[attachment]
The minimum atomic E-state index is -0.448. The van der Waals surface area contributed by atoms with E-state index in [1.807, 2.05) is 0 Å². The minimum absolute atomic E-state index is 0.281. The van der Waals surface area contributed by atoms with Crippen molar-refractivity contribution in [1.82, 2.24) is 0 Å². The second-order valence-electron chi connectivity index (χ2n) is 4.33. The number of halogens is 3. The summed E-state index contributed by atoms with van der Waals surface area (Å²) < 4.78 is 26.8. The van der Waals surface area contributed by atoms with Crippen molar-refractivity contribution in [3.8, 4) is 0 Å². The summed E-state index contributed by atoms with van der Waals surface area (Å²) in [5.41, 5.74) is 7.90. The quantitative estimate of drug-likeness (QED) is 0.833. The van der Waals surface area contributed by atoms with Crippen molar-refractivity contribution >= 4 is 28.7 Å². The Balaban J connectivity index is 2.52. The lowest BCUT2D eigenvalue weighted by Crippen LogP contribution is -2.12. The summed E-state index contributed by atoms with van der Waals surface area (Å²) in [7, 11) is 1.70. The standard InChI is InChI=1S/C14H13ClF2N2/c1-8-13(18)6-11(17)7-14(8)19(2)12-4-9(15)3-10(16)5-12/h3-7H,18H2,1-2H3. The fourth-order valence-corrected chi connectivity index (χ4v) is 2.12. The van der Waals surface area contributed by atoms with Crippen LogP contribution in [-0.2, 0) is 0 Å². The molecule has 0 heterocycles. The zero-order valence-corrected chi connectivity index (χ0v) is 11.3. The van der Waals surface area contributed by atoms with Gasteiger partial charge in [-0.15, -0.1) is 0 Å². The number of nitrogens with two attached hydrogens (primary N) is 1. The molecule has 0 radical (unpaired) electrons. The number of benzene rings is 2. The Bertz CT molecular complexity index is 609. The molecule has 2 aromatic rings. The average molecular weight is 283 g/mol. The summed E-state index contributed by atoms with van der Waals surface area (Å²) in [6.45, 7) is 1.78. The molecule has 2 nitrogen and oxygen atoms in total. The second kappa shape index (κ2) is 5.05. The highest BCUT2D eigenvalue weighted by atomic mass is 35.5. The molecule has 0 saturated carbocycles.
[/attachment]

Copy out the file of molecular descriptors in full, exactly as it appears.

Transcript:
The minimum atomic E-state index is -0.448. The van der Waals surface area contributed by atoms with E-state index in [1.807, 2.05) is 0 Å². The minimum absolute atomic E-state index is 0.281. The van der Waals surface area contributed by atoms with Crippen molar-refractivity contribution in [1.82, 2.24) is 0 Å². The second-order valence-electron chi connectivity index (χ2n) is 4.33. The number of halogens is 3. The summed E-state index contributed by atoms with van der Waals surface area (Å²) < 4.78 is 26.8. The van der Waals surface area contributed by atoms with Crippen molar-refractivity contribution in [3.8, 4) is 0 Å². The summed E-state index contributed by atoms with van der Waals surface area (Å²) in [5.41, 5.74) is 7.90. The quantitative estimate of drug-likeness (QED) is 0.833. The van der Waals surface area contributed by atoms with Crippen molar-refractivity contribution >= 4 is 28.7 Å². The Balaban J connectivity index is 2.52. The lowest BCUT2D eigenvalue weighted by Crippen LogP contribution is -2.12. The summed E-state index contributed by atoms with van der Waals surface area (Å²) in [7, 11) is 1.70. The standard InChI is InChI=1S/C14H13ClF2N2/c1-8-13(18)6-11(17)7-14(8)19(2)12-4-9(15)3-10(16)5-12/h3-7H,18H2,1-2H3. The fourth-order valence-corrected chi connectivity index (χ4v) is 2.12. The van der Waals surface area contributed by atoms with Crippen LogP contribution in [-0.2, 0) is 0 Å². The molecule has 0 heterocycles. The zero-order valence-corrected chi connectivity index (χ0v) is 11.3. The van der Waals surface area contributed by atoms with Gasteiger partial charge in [-0.15, -0.1) is 0 Å². The number of nitrogens with two attached hydrogens (primary N) is 1. The molecule has 0 radical (unpaired) electrons. The number of benzene rings is 2. The Bertz CT molecular complexity index is 609. The molecule has 2 aromatic rings. The average molecular weight is 283 g/mol. The summed E-state index contributed by atoms with van der Waals surface area (Å²) in [6.45, 7) is 1.78. The molecule has 2 nitrogen and oxygen atoms in total. The second kappa shape index (κ2) is 5.05. The highest BCUT2D eigenvalue weighted by atomic mass is 35.5. The molecule has 0 saturated carbocycles.